Today, in April 2007, this site averages over 5,000 unique visitors per day. That’s a sweet little jump (from 200 to 1,600 to 5,000) in just 24 months time. I’m still not 100% sure how or why this result has happened. But, given that it’s reality, and an upward trend line, it is neat to see such results.

    Back on ‘Day 1,’ I wrote: “…my intent for this blog is to provide running commentary, personal musings, and the like, on the Yankees.” If I must say so myself, my aim (with regard to sticking to that intent) has been true these past 730 days.

    I am sure that some consider me to be too ‘Anti-Pollyanna’ at times here with my Yankees-blogging. I can understand that – as I’ve never been one who believed that Yankees fans must only say “positive” things about the Yankees and their players – even if the player was a dud or if the Yankees made a terrible move, etc. (Further, I believe it’s wrong, should a Yankees fan share something that was not all “hugs and kisses” about the team, that they should then have their “Yankee-fan-dom” questioned to the N-th degree.)

    However, in terms of appraising the Yankees, where John Sterling (whose real name is Harold Moskowitz – did you know that?) sits on one end of the spectrum and Jerome (“from Manhattan”) Mittelman sits on the other, I like to consider myself as having residence somewhere around the mid-point between them. Sure, from day-to-day, I may sometimes stray a bit from being dead center on that line. But, when that migration happens, it’s not too long before I get back to my preferred position. Being in the middle is a good spot to work from – because it does allow room for that lateral movement when it’s required.

    If someone or thing in Yankeeland is going well, I’m more than happy to cite their achievement. Conversely, if there’s something or one in Yankeeland that deserves to be razzed, I’m up for that as well. After all, you can put a pig in a party dress, but, it’s still just a pig. I’m not in the business of handing out buddy-passes to people just because they have an interlocking “NY” on their chest. In any event, regardless of the type of dish that I’m presenting on a given day, I do try and make it entertaining here for readers (via some humor and/or enlightenment).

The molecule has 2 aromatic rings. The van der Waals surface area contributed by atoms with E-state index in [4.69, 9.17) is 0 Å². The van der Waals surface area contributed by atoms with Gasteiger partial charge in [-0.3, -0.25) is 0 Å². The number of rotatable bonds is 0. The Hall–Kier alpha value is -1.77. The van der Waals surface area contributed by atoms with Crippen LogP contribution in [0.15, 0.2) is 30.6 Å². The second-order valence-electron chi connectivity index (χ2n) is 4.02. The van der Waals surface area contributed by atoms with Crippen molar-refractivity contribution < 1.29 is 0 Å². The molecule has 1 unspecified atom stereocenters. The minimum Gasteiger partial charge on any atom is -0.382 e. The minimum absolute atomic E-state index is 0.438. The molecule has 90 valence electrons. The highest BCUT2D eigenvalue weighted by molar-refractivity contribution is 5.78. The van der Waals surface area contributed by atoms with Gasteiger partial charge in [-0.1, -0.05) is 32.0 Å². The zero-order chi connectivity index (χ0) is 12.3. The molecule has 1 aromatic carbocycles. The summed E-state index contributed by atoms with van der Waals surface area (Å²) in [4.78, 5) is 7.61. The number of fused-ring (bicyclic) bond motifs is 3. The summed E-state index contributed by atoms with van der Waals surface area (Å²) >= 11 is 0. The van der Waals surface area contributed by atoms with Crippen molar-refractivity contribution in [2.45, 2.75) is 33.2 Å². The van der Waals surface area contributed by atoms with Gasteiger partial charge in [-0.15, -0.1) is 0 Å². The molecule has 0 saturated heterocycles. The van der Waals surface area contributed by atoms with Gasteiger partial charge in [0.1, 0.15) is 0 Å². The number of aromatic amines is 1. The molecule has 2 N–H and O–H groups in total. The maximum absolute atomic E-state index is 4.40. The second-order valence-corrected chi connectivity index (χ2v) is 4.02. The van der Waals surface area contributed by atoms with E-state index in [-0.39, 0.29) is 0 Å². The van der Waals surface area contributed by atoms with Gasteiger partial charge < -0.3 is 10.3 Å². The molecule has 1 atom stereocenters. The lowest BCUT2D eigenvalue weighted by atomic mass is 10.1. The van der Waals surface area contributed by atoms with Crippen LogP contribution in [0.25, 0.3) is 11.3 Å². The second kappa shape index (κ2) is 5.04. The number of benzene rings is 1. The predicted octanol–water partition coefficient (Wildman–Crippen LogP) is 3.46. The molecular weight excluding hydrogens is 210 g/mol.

The feedback to my offerings, over all this time, has been very appreciated (by me) – and telling (to me). When I first started blogging here, it was very common to see comments (left to entries) like: “I love your blog!” or “This is my favorite Yankees blog.” (What’s not to like about hearing that?) Granted, recently, it seems as if I do get more comments like: “I can’t believe you get as many hits as you do publishing such nonsense.” or “That’s it – I’m never reading this A-Rod bashing blog again!” Such a shift is concerning…but, just to a point…because, after all, the hits (meaning visit counts) keep coming. So, whether I’m the one that people love, or the one they love to hate, I must be doing something well here – or at least well enough to make people want to check it out.

    And, it’s my intent, now, to keep doing what I have been doing – since it seems to be working (in the sense that people are interested enough to check out the site each day). Thanks to all for their interest in WasWatching.com over these past two years. If you keep showing up, I’ll be here with something for you. Lastly, please, keep the comments coming. Those, along with the visitor counts, keep reminding that I’m not spending a lot of time here doing something absent of reason. As long as my fellow Yankees and/or baseball fans get something out of this, that’s a great reason to keep doing it.

    Derek Meets “Mr. White”

    Posted by on April 19th, 2007 · Comments (0)

    From the Chicago Sun Times

    Gatorade hearing voices in spots

    Element 79/Chicago uses familiar faces, high energy level to make the play in new ad series for the king of sports drinks

    This week, the second in Gatorade’s inner voices series breaks with a somewhat different style. This one, called “Thief,” is set on a baseball field and stars New York Yankees shortstop Derek Jeter. In the new spot, two inner voices have been reduced to just one portrayed by actor Harvey Keitel, who is spiffily attired in suit and tie while channeling Marlon Brando in this very mannered turn before the cameras.

    Here Keitel is apparently assuming a bit of both the good and the bad voices in advising Jeter about whether to steal a base. There’s no shortage of tension in the set-up as Keitel colorfully explains to Jeter what he’s up against should he decide to steal the base.

    Finally, as Keitel so emphatically puts it, Jeter’s gotta do what he’s gotta do. And the player’s successful attempt to steal the base is captured with some nice camera work and slo-mo effects. Then, it’s left to Keitel to wrap up things with his rather smug expression of approval for the big steal.

    I just caught this spot for the first time tonight. Very nicely done. What’s the under/over line for how soon it’s on YouTube?

    Who Will Be The Hot Sticks In Boston?

    Posted by on April 19th, 2007 · Comments (5)